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Multiple PGA Tour winner and amputee Ken Green trying to inspire others on G4D Tour

Multiple PGA Tour winner and amputee Ken Green trying to inspire others on G4D Tour

Multiple PGA Tour winner, former Ryder Cup player and amputee Ken Green says he hopes he can inspire others as he contemplates a regular return to competitive golf after playing on the G4D Tour for the first time at Wentworth Club this week.

Ken Green G4D Tour-1675781686

Green might have been a new name on the G4D Tour at the BMW PGA Championship this week, but he needs little introduction to many in the golf world.

His life is one that has been covered extensively by the golf media and even by himself in an emotional and brutally honest tell-all biography entitled HUNTER OF HOPE: A Life Lived Inside, Outside and On the Ropes.

On the front of his biography, there is a quote from Paul Azinger that says “one of the most courageous men in the world”.

And it’s clear to see why.

A five-time PGA Tour winner and member of the 1989 United States Ryder Cup team, Green’s participation this week is as an amputee golfer following a tragic motor home accident in 2009 that resulted in the loss of his partner, his brother and his dog.

Green, who was a notoriously big personality on and off the course, had already navigated a difficult upbringing and several obstacles on his way to the PGA TOUR, and his accident left him facing another tough hand - with little option than amputating his lower right leg. He told doctors he’d find a way to play golf, and he has, but it was far from the end of his heartbreak.

A year later, his son died of an overdose.

Amid unfathomable circumstances, Green’s outlook on life is breathtakingly positive for someone who has endured so much, and the 65-year-old hopes that through his love of golf and his faith, he can inspire others to keep going like he has.

“I'm a firm believer you have just got to keep going all the way,” Green told the DP World Tour.

“If you're sitting there thinking your life is over and what's the purpose, you have got to remind yourself that it's your responsibility to yourself to live life at its best.

"And then if you are a giving person, think of the good that you might be able to do by taking your tragedy and turn it into a positive.

"Even if you just help five people for the rest of the time, when you do the trickle down effect from a young kid who might be having a problem, he's eventually going to get married and kids and boom, boom. You understand what I'm saying? It's just you're helping more than five, it's going to turn into hundreds and hundreds and then go to thousands. And that's worth living for to help others.”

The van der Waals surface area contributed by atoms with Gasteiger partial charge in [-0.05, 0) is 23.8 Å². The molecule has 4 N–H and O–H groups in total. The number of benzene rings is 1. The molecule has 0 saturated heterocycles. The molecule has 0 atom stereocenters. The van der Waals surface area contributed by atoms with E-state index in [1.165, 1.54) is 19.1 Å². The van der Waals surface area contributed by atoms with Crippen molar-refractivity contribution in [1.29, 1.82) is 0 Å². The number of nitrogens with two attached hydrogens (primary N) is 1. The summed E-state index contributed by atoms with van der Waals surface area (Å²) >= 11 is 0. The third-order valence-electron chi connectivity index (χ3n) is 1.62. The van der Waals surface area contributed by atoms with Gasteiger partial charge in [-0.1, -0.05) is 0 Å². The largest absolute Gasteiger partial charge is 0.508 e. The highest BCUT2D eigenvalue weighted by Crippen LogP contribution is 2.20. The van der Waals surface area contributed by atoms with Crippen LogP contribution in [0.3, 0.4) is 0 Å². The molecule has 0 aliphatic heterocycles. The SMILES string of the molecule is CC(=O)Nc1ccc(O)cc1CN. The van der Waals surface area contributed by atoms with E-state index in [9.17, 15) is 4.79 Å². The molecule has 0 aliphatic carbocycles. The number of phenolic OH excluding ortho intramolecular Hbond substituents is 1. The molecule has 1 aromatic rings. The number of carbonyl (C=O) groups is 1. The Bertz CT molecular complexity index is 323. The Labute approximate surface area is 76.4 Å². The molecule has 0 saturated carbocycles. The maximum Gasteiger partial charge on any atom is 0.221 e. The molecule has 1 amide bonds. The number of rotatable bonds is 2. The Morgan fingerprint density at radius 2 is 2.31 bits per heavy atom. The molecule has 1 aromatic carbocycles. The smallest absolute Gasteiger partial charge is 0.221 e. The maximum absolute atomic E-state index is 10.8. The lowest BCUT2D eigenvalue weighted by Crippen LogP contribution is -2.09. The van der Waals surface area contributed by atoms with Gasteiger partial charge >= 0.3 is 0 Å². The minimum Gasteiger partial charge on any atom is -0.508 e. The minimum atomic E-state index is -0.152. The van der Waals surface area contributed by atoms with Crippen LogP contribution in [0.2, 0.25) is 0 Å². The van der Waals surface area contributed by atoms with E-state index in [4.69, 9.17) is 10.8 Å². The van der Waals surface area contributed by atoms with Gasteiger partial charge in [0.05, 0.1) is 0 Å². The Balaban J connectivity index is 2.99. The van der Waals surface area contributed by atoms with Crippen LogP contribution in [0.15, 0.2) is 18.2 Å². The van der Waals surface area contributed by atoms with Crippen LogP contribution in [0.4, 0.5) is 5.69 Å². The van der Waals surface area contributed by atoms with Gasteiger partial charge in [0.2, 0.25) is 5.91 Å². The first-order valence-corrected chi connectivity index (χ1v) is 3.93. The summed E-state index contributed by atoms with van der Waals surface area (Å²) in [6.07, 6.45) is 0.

Back Row L-R: Chip Beck, Tom Kite, Ken Green, Tom Watson, Mark McCumber, Curtis Strange, Lanny Wadkins, Mark O'Meara, Front Row L-R: Fred Couples, Paul Azinger, Ray Floyd (captain) holding the trophy, Payne Stewart, and Mark Calcavecchi

Telling his story, Green explained what had happened on that fateful day 14 years ago.

“I had just turned 50 and we were coming back from Austin, Texas to my wife's home in Greensboro, North Carolina. My wife, my brother who was caddying for me and my favourite dog, Nip.

“I had gone into bed to take a nap and my brother was driving and all I remember is hearing this bang, a big thump. From that point on, I don't remember anything, so I assume I had rushed forward. The tyre blew and we had crashed straight off the road and we went down this steep embankment and we landed headfirst into some massive oak. If you saw the RV, it would blow your mind because it just got squished. So I must have gotten thrown out the window. One half of my body went out one piece of the window and there's a pole in between the two, and that's where the leg went out that side.

“Unfortunately, I lost my brother and my wife and my dog Nip, and then I woke up a couple days later in the hospital with no idea what had happened. I woke up and my sister is there, and I was like, what are you doing? Then she told me what happened, and within a day they realised that my leg was really in bad shape and they were concerned because everyone told them, there's no way I'm going to elect to cut my leg off because I love golf too much. The doctors came and said, listen, here's what's going to happen. We can keep your leg, but you're going to end up kind of dragging it a lot. I knew dragging it meant I can't play golf. So I just said, cut it. I mean, I'll figure out a way to play.